IF the online comments are anything to go by, Central Western Daily readers were this week stunned this week to learn the depth of the city’s poker machine habit.
The numbers are sobering: $801,325 gambled and re-gambled on poker machines every day in Orange.
Here’s another number: 1,500,000,000. That’s the amount in Australian dollars that will be raised by the NSW government this year through taxes on poker machines in pubs and clubs.
The figure represents about 5 per cent of the state's total taxation revenue. It is more than enough to cover a year's spending on the entirety of the state's civil and criminal justice system, and more than enough to cover recurrent spending on public housing.
But the poker machine industry's power in NSW is not attributable solely to the support it provides NSW Treasury.
More powerful still than that $1.5 billion is the moral suasion generated by the industry's ability to disburse the money it accrues from the machines.
NSW clubs invariably hand a share of the money they make from poker machines to hospitals, to sporting organisations, to various community groups and facilities.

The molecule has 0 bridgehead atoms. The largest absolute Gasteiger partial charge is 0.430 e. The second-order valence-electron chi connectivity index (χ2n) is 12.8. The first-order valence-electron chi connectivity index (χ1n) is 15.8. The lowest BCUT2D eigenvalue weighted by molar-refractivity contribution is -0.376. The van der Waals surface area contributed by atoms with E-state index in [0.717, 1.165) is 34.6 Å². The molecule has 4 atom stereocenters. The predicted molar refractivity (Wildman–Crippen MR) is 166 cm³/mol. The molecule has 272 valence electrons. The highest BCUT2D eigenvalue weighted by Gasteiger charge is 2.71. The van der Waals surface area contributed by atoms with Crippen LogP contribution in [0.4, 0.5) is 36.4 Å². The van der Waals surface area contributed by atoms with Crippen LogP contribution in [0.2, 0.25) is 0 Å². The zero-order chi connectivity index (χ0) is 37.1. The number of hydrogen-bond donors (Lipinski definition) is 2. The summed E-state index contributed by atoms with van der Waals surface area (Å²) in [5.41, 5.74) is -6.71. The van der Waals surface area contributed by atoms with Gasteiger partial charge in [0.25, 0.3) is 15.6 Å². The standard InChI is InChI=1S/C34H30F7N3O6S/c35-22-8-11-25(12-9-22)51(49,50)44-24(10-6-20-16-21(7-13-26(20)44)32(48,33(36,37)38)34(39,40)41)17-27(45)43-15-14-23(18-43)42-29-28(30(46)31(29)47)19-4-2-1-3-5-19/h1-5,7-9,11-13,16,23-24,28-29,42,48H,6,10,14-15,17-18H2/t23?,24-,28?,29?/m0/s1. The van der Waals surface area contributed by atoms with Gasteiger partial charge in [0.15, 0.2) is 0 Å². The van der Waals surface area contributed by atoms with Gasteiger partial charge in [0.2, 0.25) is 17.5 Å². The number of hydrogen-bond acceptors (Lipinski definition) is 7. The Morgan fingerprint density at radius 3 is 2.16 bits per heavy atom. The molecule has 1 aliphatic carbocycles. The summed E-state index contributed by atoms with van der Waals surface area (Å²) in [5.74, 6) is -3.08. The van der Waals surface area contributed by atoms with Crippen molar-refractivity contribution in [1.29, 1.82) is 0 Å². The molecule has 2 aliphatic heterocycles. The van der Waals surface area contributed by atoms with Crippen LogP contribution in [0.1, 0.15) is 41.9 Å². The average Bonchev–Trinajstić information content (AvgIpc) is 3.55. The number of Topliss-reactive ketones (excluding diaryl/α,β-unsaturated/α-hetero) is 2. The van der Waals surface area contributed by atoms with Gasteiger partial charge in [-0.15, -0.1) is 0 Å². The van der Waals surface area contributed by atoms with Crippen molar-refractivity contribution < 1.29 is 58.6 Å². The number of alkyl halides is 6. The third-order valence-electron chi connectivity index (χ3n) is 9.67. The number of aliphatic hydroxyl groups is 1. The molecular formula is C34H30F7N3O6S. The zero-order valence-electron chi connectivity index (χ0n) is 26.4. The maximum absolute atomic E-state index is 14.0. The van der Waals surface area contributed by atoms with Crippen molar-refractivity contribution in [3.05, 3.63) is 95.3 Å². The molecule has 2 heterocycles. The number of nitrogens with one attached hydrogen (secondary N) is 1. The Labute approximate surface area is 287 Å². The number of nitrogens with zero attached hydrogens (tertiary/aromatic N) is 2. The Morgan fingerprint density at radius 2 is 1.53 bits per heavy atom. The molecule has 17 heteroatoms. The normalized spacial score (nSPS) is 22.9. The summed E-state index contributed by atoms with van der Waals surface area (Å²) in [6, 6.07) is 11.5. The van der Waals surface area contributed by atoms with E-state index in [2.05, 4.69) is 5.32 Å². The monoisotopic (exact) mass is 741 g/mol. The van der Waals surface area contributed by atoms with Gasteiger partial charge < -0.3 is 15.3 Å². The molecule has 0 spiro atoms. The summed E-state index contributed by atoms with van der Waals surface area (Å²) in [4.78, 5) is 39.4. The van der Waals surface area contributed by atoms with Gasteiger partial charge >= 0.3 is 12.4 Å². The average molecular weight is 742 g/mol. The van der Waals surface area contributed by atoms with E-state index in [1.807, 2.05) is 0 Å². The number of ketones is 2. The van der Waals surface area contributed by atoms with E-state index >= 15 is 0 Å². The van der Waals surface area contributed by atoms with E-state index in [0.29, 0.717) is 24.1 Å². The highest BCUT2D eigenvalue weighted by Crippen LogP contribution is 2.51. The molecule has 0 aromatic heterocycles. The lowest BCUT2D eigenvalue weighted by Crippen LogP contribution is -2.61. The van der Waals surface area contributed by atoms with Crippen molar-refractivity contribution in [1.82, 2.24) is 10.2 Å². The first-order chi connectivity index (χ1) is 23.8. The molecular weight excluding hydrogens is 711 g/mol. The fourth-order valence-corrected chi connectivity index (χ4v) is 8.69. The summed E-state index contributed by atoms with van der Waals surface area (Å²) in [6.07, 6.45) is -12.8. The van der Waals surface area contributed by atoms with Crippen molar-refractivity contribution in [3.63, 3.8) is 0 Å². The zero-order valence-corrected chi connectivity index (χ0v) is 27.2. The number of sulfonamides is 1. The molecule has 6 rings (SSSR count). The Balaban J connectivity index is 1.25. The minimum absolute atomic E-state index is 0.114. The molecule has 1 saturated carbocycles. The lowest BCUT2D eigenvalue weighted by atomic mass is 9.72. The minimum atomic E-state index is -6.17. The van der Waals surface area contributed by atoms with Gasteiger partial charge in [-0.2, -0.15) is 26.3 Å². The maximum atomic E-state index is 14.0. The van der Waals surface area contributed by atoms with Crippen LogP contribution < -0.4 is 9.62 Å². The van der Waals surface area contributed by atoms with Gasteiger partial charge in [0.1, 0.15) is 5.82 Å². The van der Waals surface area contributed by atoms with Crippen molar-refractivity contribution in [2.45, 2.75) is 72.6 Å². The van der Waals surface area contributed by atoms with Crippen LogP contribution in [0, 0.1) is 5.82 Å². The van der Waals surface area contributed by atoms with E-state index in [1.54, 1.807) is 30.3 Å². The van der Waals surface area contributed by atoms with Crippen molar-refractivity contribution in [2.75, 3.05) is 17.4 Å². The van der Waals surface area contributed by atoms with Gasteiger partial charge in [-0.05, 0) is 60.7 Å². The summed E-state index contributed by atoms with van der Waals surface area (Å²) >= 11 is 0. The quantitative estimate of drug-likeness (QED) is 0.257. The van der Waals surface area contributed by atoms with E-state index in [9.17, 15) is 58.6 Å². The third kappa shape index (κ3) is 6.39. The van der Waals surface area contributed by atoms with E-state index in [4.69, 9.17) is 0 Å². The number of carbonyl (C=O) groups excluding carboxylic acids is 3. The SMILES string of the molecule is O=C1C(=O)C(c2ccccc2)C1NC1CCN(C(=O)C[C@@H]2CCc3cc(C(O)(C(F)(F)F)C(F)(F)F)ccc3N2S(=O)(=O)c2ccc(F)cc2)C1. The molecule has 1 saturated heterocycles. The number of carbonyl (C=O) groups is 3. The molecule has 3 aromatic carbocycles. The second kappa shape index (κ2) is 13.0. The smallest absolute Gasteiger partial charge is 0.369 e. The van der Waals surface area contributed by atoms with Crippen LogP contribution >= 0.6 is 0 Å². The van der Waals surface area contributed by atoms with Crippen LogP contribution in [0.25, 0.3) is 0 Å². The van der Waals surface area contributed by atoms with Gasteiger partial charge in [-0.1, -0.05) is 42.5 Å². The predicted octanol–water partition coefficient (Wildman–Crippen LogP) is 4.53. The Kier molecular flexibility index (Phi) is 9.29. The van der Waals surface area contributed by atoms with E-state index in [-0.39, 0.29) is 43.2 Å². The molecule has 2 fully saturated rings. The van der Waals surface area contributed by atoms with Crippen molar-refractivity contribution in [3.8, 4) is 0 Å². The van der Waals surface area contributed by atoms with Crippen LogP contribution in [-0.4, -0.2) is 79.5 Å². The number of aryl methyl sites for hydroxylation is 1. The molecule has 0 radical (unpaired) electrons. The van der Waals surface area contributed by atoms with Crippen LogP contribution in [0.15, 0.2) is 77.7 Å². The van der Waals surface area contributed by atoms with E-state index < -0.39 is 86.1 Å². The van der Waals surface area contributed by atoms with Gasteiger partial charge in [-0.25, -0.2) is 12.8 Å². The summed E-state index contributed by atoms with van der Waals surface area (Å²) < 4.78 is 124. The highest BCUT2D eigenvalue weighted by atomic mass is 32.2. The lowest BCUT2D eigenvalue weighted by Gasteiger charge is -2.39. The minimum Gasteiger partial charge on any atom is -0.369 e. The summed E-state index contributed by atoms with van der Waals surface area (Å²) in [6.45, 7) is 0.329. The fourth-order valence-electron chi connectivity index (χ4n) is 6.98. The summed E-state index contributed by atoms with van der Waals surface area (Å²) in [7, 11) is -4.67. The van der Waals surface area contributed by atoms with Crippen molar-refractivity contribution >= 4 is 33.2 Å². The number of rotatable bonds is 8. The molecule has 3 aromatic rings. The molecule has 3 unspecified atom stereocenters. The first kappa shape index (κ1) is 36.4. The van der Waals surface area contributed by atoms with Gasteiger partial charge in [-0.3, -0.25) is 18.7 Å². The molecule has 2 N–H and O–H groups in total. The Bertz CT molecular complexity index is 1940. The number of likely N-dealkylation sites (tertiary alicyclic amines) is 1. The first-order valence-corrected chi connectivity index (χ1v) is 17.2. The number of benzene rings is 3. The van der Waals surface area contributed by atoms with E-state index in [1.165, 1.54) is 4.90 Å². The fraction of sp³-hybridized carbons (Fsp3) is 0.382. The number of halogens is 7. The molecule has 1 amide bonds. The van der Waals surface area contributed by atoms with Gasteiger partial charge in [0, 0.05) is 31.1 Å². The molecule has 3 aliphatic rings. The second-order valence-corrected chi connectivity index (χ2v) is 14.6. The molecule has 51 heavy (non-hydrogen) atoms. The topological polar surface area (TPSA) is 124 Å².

The disbursement of this money helps forge links between clubs and their constituent communities. But it also creates, for the clubs, an opportunity for moral blackmail, should governments ever threaten to turn off their poker machine taps.
When the Gillard Labor government attempted to minimise the harm caused by poker machines, the ferocity of the clubs' backlash made full use of this opportunity for blackmail.
The government's proposed reforms – a mandatory scheme whereby poker machine players could limit their losses – would cost jobs, weaken local hospitals, and threaten junior and senior sports across the state, clubs declared.
The Gillard government lost that fight in 2011, though it also might be said that its heart was never really in it. No government since then has been prepared to take on the clubs on the issue of poker machines.
Indeed, when the NSW Liberal-National Coalition swept to power in 2011, it handed the clubs a $300-million tax break.
But political cowardice cannot bury social need. And the continued drain of money into poker machines continues to be an indictment on the social organisation of the state.